If someone told you that hating God is not more heinous than coveting Taco Bell burritos, what would you say?

After picking your jaw off the ground, you would deny any such moral equivalence.

Why? Because you would intuitively know that offenses against the Creator are greater than offenses against His creation.

In other words, some sins are more heinous in the sight of God than others. Christ says as much when warning of the greater judgment of the Jews compared to Tyre and Sidon (Mat. 11:20ff.). This is why the Puritans put questions 150 and 151 in the Westminster Larger Catechism.

So it comes as a surprise to find a well-respected church officer disagreeing. During the 2021 General Assembly debate about how to handle gay ministers in the Presbyterian Church of America (PCA), Timothy Keller tried to parse the Larger Catechism.

On Twitter he asserted:

But LC [Larger Catechism] 151 doesn’t say the desire to kill is more heinous in God’s sight than a desire for adultery. The gradations the LC outlines are of sinful actions and their circumstances and consequences- some of which are greater than others—not of desires.

Is this not the moral equivalent of saying hatred of God is no more heinous than coveting Taco Bell? Do we really believe this is what the Puritans had in mind when writing LC 151?

Question 151 explains what makes one sin worse than another. There are four considerations in particular.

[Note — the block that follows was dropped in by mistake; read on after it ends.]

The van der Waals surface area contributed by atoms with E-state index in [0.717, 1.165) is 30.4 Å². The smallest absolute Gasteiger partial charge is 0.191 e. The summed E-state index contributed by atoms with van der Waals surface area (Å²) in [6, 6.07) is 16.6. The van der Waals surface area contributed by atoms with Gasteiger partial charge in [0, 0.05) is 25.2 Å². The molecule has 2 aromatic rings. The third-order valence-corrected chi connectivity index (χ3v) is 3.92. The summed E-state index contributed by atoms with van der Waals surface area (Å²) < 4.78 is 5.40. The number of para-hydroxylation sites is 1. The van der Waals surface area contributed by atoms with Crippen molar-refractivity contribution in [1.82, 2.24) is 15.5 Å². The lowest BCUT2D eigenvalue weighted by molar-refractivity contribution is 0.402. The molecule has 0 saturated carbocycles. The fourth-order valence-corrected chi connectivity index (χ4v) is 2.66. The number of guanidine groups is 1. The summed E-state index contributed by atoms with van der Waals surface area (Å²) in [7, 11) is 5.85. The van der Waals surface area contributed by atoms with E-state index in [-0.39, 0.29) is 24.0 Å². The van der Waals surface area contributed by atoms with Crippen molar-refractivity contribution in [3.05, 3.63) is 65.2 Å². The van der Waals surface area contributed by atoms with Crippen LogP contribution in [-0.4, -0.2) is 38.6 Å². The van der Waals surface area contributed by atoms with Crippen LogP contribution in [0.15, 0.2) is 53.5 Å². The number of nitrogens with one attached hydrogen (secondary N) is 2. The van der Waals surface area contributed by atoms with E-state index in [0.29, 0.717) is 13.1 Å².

1. From the persons offending…
  2. From the parties offended…
  3. From the nature and quality of the offense…
  4. From circumstances of time and place…

This list makes sense. Offending God is worse than offending man. Offending a police officer is worse than offending a baker. We know lusting after food is not on par with hating our neighbor. And sins done publicly by church officers are worse than private sins.

But the catechism list and its details do not exclude desires or intents. They are part of the consideration of which sin is worse than another. After all, the catechism question lists desires and intents of the heart with words such as delight and maliciously.

Consider the following: there is a qualitative difference between heterosexual desire and homosexual desire. In the former, the desire is allowed within marriage. In the latter, it is never allowed. That makes its presence in the heart more heinous before God.

But why talk about the catechism at all? The debate over the catechism is actually a debate over applying the Bible to our hearts and minds. After all, Keller claims that gays do not go to hell for being gay even though he affirms the catechisms.

This debate is no small matter. What ministers and churches believe about sin and gradations of sins has a practical impact upon the church. The typical family-in-the-pew does not want their young daughter sitting next to a known sex-trafficker, even if he disavowed his past. And the repentant sex-trafficker would not want to sit next to temptation.

Imagine if your pastor admitted to sexual attractions toward his sister. But he is otherwise a good man, married and with children. If this desire of the heart is no worse than other sinful desires, there is nothing preventing him from being a minister given this confused understanding of sin.

But there is a difference. There are gradations of sinful desires. Christians know this intuitively. May the Lord grant the church the continued wisdom to know that hating God is worse than coveting Taco Bell.


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